J: High rubber content tire, similar to Pink/ Magenta. Soft would be close to a pink. These offer the most bite and are great for asphalt/carpet front tire. (J hard being very popular)
X: "Balanced" blend, similar to JFT Blue/ Green. Soft is equivalent to Green, medium to Blue in hardness. Great for carpet!
Y: High synthetic blend with lower grip, and is not a very popular variety.
Z: A very expensive "special" foam that is supposed to be magic on asphalt. Only make it in soft shore.
European tires:
There are many great European foam tire brands that use their own types of foam, as well as traditional foams. SOmeone with more knowledge about them will need to fill this in!

Tire Diameter:
If you are racing on carpet, you have to evaluate how much grip your track has. If your track is low to medium grip, you can run bigger tires. If you are on higher bite you have to cut them smaller, there is simply no way around it. Bigger tires are needed for asphalt, especially in the rear. The larger tires provide much needed lateral bite.

Carpet (mm):
Low - Medium Bite
Front: 42.0 - 42.5
Rear: 42.5 - 43.00
Medium - High Bite
Front: 40.5 - 41.0
Rear: 41.5 - 42.0
Big Race
Front: 39.5 - 40.0
Rear: 40.5 - 41.0
Asphalt (mm):
Parking Lot
Front: 43.0 - 44.0
Rear: 44.0 - 45.0
Prepped High Bite
Front: 42.0 - 43.0
Rear: 43.0 - 44.0

Tire Saucing:
Most facilities have moved towards odorless traction additives such as SXT. Some of additives evaporate very quickly and some do not. This seems to be something that is also dependent on tire compound and ambient temperature. For example, saucing a Green compound seems like it never dries, especially when tjhe temperature is lower. We have found that wiping the tires off 15 minutes before we go run allows the sauce to cure, which makes the car come in much quicker with Green rears. Blue compounds on the other hand, do fine when wiped off right before hitting the track.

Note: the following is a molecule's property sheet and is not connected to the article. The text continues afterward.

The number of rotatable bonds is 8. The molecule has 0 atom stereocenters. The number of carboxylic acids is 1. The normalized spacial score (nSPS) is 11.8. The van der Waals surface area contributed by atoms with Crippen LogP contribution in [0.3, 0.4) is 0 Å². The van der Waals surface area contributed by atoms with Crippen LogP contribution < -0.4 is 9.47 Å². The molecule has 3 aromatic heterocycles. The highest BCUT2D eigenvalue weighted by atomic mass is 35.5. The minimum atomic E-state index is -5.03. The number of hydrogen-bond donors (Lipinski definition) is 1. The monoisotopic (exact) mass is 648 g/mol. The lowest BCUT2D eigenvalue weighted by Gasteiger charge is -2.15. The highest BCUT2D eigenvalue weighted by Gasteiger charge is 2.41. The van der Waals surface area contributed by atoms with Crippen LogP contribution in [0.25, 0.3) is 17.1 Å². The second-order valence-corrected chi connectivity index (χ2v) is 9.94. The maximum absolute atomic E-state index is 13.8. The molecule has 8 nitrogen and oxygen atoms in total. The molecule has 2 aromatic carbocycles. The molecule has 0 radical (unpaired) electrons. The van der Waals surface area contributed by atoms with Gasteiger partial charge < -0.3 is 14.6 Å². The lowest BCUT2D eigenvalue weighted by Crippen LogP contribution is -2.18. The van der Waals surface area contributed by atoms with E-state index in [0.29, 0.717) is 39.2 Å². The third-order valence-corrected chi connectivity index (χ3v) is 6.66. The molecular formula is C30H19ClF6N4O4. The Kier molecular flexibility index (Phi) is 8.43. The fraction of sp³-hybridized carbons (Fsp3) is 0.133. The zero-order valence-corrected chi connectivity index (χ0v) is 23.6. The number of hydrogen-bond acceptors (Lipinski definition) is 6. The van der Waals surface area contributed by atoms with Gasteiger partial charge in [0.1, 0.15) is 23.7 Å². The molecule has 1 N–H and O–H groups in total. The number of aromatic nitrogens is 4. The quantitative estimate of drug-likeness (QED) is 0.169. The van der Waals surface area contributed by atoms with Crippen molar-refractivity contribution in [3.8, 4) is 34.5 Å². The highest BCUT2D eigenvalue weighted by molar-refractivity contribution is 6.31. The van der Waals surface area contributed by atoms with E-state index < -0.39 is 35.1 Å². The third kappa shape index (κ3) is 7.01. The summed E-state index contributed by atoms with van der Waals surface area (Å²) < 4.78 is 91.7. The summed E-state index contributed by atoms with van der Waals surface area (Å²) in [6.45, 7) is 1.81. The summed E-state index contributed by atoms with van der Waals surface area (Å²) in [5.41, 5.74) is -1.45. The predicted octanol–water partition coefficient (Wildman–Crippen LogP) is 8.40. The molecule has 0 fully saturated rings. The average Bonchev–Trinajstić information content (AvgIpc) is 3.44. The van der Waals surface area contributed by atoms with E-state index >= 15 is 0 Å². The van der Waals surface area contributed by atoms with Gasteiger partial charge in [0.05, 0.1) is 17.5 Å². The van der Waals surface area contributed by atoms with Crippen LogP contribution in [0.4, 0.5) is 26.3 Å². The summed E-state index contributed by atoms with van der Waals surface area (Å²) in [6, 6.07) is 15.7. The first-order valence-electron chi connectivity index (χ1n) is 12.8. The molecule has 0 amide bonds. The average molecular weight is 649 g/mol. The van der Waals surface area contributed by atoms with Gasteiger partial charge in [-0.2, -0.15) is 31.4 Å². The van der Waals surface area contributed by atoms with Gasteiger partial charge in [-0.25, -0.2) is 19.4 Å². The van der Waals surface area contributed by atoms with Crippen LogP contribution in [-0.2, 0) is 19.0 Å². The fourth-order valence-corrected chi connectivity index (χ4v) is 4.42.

Saucing half front and full rear is a good initial starting point. If the front of the car is too agressive you can sauce les than half, or for a shorter amount of time.
Tire Fuzzing:
In conditions of increasing grip, foam tires will somewtimes get sticky and pick up fuzz and debris from the track. This is highly dependent on the rubber sedan tire that is being run at your local track and the compound/ type of foam you are running on you car. The softer the sedan tire and the harder/higher rubber content in your foam tire, trouble with fuzzing seems more likely to occur.

There are ways to get around fuzzing under most conditions, and usually involves the selection of the correct foam compound. The more fuzz you get, the softer/lower rubber content you want to run.

Examples:
Problem: Car fuzzes with Lilac/Team Purple fronts and car starts pushing.
Solution: Use a softer front tire and or different family of foam. Replace it with Blue or Double Blue front.

Problem: Car loses rear bite 6 minutes into the run. Blue rear tires look almost clean but have small carpet hairs.
Solution: Use Green rear tires. The softer compound wears instead of getting sticky, minimizing fuzz.

Tire Selection:
Starting out, pick 2 tire compounds for the front and rear. The following should have you covered 99% of the time.

Front - Green and Blue (BSR) or Green and Light Blue (JFT)
Rear - Blue and Double Blue (BSR) or Blue and Dark Blue (JFT)

You may wonder about other compounds out there and if they might be better, trust me, they probably won't be. Even if there are other tires that can be as fast, the synthetic family wears out really fast and the high natural rubber will probably fuzz on you over an 8 minute run. The blends family seems to be the most versatile foam type available today. They last awhile, and sticking to them will make your process of tire selection simpler.
Tire Charts:
BSR/CRC/Jaco



Contact